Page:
Reading from a young age is a way for children to exercise their brain, to develop empathy and imagination and to understand the world around them. Unfortunately, not everyone has ready access to books; according to the U.S. Department of Education, 61% of low-income families don’t have any age-appropriate books for their children at home.

This is where Little Free Library steps in.

Founded in 2009, it has since snowballed into the world’s largest book-sharing movement. The concept is simple; visitors stop by to take and leave a book at their leisure. The result, however, is outstanding. Anyone can register to set up a Little Free Library in their area, and those who do create 24/7 access to books and give their community a new way to connect.

In the last 10 years, tens of millions of books have been shared through the scheme, meaning thousands across the globe have been educated, entertained and inspired by texts that they might not be able to read otherwise.

Tree Stump is Transformed into Community Library
Photo: Little Free Library

It has become a truly worldwide phenomenon and there are now more than 75,000 Little Free Libraries across 88 countries and 6 continents, the most recent being in Coeur d’Arlene, Idaho.

Sharalee Armitage Howard, a librarian by profession and lover of literature by nature, looked towards the organisation for inspiration when she was faced with cutting down a 110-year-old tree in her front garden.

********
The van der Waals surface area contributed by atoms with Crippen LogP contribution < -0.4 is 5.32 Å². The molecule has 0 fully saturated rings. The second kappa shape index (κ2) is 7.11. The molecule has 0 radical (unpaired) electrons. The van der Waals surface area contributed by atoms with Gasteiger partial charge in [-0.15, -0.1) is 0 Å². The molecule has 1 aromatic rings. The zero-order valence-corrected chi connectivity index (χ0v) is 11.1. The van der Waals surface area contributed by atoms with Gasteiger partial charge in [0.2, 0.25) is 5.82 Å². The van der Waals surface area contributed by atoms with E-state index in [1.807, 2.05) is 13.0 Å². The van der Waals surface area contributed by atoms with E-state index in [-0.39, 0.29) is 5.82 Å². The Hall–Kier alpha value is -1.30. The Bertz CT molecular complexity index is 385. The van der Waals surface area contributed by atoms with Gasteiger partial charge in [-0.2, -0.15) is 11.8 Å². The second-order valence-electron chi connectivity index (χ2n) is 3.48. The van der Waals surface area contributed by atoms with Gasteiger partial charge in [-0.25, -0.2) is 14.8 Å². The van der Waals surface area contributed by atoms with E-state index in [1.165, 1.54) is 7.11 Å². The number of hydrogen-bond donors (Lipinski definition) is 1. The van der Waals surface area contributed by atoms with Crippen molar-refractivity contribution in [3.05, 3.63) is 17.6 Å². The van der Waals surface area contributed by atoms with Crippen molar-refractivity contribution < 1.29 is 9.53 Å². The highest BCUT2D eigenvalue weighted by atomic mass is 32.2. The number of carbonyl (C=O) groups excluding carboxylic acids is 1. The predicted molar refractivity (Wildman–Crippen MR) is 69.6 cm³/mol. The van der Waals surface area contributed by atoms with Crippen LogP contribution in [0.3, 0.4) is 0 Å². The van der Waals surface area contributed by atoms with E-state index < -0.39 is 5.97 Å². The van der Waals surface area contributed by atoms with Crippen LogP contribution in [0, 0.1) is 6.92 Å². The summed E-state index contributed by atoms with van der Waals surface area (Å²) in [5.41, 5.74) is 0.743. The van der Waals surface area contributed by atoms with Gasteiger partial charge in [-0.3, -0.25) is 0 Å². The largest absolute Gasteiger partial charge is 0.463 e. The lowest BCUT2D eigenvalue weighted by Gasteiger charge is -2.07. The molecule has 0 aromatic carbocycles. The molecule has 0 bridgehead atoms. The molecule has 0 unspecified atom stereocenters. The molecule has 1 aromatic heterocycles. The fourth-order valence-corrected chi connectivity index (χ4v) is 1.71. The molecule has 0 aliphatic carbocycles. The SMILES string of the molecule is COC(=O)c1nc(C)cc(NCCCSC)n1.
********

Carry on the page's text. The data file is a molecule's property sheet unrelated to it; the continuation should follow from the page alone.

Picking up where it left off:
Like a story taken straight from a fairy-tale, the ageing tree was given a new lease of life when Sharalee decided to transform it into a library for her local community. With miniature wooden books from Nancy Drew to The Hobbit framing the doorway, it is sure to contain treasures to delight any and every taste.

The UK is one of few remaining countries to be lacking in these picturesque libraries, but perhaps it won’t be long before you see a Little Free Library near you.

Sharalee’s library can be found on the Little Free Library’s world map by searching the charter number 82068.

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About Author

Rachael is in her final year studying Ancient History and French at UCL. A glass half full person, she enjoys writing about ways in which the everyday person can tackle big issues from widening participation in the arts to zero-waste toilet paper.

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